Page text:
calls and CYA statements. Adams’ boss contacted the WMATA legal dept.
and they claimed to be concerned that some details of the ongoing NTSB
investigation (which is being held jointly with MOSH) might be
disclosed. Then Adams and the MOSH employee said they were concerned
that we might repeat those NTSB investigation details and that they
and the other WMATA guy would be hauled out of their offices in
handcuffs and thrown in jail and charged with a federal offense.

I’m not convinced that their professed concern over the top-secret
details of the NTSB investigation was genuine. Up to that point, the
MOSH employee seemed to be grasping at straws — desperately trying to
think of some reason why we couldn’t participate in the conference.

Even if they were sincere, the conference was being held to discuss
the citations MOSH issued to WMATA — if we stuck to the facts as
written on the citations themselves (which are public) I would think
that would have been safe.

Even if the NTSB investigation were a legitimate concern, there’s no
reason they couldn’t have anyone attending the conference sign a non-
disclosure agreement. I mentioned this as we were leaving and both
Adams and the MOSH employee agreed that that might be an option and
said they would mention it to their attorneys.

They all finally decided to postpone the conference to allow the
lawyers time to figure out how to handle it.

We all are wondering whether they didn’t go ahead and have the
conference after we left, but I did ask Adams and the MOSH employee
point-blank if they were still going to have a conference there today
and they both replied no, that it was being postponed.

The MOSH employee told us that the re-scheduled conference might be in
Laurel or Hunt Valley (apparently MOSH is in the process of moving
their offices from Laurel to Hunt Valley). It was unclear why they
wouldn’t reschedule at the Hagerstown office. The MOSH employee said
the conference was being held in Hagerstown because that’s the office
the accident investigators work out of.


[The notice below was copied and pasted directly from page 4 of a pdf
file of the MOSH “Citation and Notification of Penalty”. The address,
date, and time were written in by hand but easily readable. I’ve done
my best to correct typos that were created in the copy&paste process
and accurately represent page 4 in it’s entirety.]:

Department of Labor, Licensing and Regulation

Division of Labor and Industry

Maryland Occupational Safety and Health

1100 N. Eutaw Street, Room 613

Baltimore, MD 21201

Phone: (410) 767-2215 FAX: (410) 767-2003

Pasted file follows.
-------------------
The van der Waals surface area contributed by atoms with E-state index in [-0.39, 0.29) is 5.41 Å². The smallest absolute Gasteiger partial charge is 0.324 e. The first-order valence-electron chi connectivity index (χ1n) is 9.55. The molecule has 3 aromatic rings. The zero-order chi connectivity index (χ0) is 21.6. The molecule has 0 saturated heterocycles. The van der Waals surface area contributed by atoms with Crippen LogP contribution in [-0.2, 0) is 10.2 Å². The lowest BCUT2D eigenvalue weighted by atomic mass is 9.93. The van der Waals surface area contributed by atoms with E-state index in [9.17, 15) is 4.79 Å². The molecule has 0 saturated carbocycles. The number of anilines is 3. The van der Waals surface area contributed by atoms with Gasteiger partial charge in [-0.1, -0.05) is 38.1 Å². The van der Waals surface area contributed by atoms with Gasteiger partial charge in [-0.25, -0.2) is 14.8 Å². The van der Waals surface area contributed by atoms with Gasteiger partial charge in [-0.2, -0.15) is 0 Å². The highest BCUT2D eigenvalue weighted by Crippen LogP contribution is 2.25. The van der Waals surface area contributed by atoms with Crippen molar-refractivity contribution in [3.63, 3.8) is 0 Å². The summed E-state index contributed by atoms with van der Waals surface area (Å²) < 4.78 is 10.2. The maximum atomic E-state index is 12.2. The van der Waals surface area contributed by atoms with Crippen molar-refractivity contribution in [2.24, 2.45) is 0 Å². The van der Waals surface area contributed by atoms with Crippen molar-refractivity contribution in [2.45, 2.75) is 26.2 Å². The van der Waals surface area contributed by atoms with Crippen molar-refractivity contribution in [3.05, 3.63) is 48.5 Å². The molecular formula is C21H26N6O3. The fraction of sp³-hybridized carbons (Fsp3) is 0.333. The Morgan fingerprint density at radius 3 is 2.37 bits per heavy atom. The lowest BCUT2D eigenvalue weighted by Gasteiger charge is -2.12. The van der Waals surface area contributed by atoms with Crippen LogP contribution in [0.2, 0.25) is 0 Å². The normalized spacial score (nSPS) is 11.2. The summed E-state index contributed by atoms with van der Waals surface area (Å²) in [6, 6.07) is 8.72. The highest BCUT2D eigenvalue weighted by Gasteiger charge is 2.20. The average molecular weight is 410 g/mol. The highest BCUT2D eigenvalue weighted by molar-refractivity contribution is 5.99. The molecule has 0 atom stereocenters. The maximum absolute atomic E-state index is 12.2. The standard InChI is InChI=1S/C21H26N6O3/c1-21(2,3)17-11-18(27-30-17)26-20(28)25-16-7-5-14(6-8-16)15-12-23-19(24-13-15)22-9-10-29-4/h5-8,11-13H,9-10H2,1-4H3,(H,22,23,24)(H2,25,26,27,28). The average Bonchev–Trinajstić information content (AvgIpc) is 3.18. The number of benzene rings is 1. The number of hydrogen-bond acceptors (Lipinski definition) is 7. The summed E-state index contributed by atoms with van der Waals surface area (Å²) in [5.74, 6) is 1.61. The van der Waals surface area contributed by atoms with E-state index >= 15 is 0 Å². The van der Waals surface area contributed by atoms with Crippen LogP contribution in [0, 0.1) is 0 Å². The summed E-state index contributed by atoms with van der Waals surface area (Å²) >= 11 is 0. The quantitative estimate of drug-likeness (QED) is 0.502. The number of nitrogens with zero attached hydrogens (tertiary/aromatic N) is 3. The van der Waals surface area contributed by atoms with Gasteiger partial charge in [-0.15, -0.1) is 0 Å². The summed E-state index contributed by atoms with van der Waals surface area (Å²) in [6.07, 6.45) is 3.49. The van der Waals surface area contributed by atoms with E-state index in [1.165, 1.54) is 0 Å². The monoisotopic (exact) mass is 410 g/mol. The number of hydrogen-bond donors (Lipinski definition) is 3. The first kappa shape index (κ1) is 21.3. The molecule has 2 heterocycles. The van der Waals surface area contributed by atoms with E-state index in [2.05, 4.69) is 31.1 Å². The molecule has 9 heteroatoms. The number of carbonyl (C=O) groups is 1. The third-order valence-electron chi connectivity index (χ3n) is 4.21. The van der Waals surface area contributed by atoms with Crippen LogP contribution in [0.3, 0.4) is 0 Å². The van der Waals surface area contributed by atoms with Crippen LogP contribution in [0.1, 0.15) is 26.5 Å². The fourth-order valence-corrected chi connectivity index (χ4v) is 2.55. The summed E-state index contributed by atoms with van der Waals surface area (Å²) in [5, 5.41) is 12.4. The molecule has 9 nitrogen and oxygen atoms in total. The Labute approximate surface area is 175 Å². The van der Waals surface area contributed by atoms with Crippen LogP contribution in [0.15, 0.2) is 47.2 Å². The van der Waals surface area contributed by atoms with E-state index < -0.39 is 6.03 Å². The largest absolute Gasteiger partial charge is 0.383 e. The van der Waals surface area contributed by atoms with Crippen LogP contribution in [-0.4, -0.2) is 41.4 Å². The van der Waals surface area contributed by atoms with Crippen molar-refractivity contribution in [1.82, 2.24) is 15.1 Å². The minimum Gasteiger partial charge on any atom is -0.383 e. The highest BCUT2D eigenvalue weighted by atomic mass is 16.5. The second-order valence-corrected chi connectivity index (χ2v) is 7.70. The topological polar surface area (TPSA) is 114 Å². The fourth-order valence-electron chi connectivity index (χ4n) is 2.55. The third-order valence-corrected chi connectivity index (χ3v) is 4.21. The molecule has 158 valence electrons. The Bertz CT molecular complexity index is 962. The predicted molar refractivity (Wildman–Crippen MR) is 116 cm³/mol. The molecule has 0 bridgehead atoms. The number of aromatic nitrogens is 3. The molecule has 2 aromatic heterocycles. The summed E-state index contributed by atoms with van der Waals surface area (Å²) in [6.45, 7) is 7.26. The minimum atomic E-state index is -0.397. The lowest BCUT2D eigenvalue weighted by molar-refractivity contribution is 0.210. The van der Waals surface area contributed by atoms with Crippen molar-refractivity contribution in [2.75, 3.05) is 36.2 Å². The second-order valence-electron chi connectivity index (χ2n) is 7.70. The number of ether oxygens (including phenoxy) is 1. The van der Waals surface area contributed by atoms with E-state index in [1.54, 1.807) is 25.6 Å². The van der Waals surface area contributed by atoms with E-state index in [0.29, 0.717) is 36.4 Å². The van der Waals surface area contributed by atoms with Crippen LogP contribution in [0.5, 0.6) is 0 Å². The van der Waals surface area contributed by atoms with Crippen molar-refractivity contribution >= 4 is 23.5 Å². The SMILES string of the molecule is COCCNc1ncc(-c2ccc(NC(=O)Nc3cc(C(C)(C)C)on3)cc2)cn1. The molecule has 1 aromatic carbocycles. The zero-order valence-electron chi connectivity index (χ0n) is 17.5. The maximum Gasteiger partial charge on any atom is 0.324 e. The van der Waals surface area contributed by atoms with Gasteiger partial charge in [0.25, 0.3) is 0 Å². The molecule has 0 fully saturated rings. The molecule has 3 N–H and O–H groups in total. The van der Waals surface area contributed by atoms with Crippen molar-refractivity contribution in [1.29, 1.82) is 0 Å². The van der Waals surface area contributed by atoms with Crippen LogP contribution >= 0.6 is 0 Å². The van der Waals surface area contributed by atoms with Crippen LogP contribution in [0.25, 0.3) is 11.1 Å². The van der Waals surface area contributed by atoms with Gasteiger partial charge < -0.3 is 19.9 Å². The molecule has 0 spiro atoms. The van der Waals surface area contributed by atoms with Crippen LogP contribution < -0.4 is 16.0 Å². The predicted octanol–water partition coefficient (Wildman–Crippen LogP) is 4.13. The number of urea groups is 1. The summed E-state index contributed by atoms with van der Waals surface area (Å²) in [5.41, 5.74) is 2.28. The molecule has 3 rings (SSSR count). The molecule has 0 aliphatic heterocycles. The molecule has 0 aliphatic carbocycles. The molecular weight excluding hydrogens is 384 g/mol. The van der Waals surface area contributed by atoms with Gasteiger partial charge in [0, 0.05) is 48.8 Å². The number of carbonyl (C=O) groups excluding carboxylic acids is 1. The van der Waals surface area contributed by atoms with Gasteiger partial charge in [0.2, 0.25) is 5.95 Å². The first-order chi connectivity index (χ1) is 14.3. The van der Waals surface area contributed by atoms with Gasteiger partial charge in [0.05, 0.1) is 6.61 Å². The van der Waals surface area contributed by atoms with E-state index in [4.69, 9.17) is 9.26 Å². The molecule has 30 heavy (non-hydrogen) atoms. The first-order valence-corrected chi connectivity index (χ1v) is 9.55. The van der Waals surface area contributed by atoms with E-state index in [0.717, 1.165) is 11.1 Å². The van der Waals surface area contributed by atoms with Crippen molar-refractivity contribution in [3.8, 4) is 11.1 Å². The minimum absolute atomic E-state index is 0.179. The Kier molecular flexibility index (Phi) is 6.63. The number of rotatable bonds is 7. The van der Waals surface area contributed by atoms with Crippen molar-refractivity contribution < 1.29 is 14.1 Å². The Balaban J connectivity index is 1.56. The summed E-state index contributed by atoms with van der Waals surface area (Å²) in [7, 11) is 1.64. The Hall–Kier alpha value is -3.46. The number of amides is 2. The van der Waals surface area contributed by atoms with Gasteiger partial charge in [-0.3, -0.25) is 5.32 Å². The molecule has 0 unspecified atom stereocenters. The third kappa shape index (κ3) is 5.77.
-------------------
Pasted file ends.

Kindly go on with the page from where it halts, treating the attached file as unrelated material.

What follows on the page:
An informal conference has been scheduled with MOSH to discuss the
citation(s) issued on

07/22/2010. The conference will be held at: Region 5 Office 145 North
Potomac Street, Elizabeth Hagen Center, Hagerstown, MD, 21740

on 8/18/10 (date) at 11 am. (Time)

Employees and/or representatives of employees have a right to attend
an informal conference.

NOTICE TO EMPLOYEES – Any Employee or representative of employees who
believes that any period of time

fixed in this Citation for the correction of a violation is
unreasonable has the right to contest such time for

correction by submitting a letter to the Commissioner at the address
shown above within 15 work days (excluding

weekends and state holidays) of the issuance of this citation.

EMPLOYER DISCRIMINATION UNLAWFUL – The law prohibits discrimination by
an employer against an

employee for filing a complaint or for exercising any rights under the
Maryland Occupational Safety and Health

Act. An employee who believes that he or she has been discriminated
against may file a complaint with the

Commissioner at the address shown above no later than 30 days after
the discrimination.

Citation and Notification of
Penalty Page 4 of

To date, we have not received any notice of a rescheduled “informal hearing”.

This entry was posted in Management Follies and tagged . Bookmark the permalink.

2 Responses to Maryland Occupational Safety and Health (MOSH) locks out the widow of a Metro employee killed on the job

  1. Ted K. says:

    The wife, Mrs. Garrard, of one of the deceased could be considered her husband’s representative because of her connection to his estate. You should confirm this with an attorney.

    [Background music for the hearing – La Cucaracha ?]

  2. Good point.

    Somehow I doubt that we will be informed of any other “informal meetings” (if there are any).

    The entire system seems to be all but pointless. WMATA killed two (2) employees and the amount of the fine was $0.00. Even if the fine was substantial, it wouldn’t come from the pocket(s) of those responsible. They’re still working for Metro in the same positions (as far as I know).

    Hey, stuff happens, right?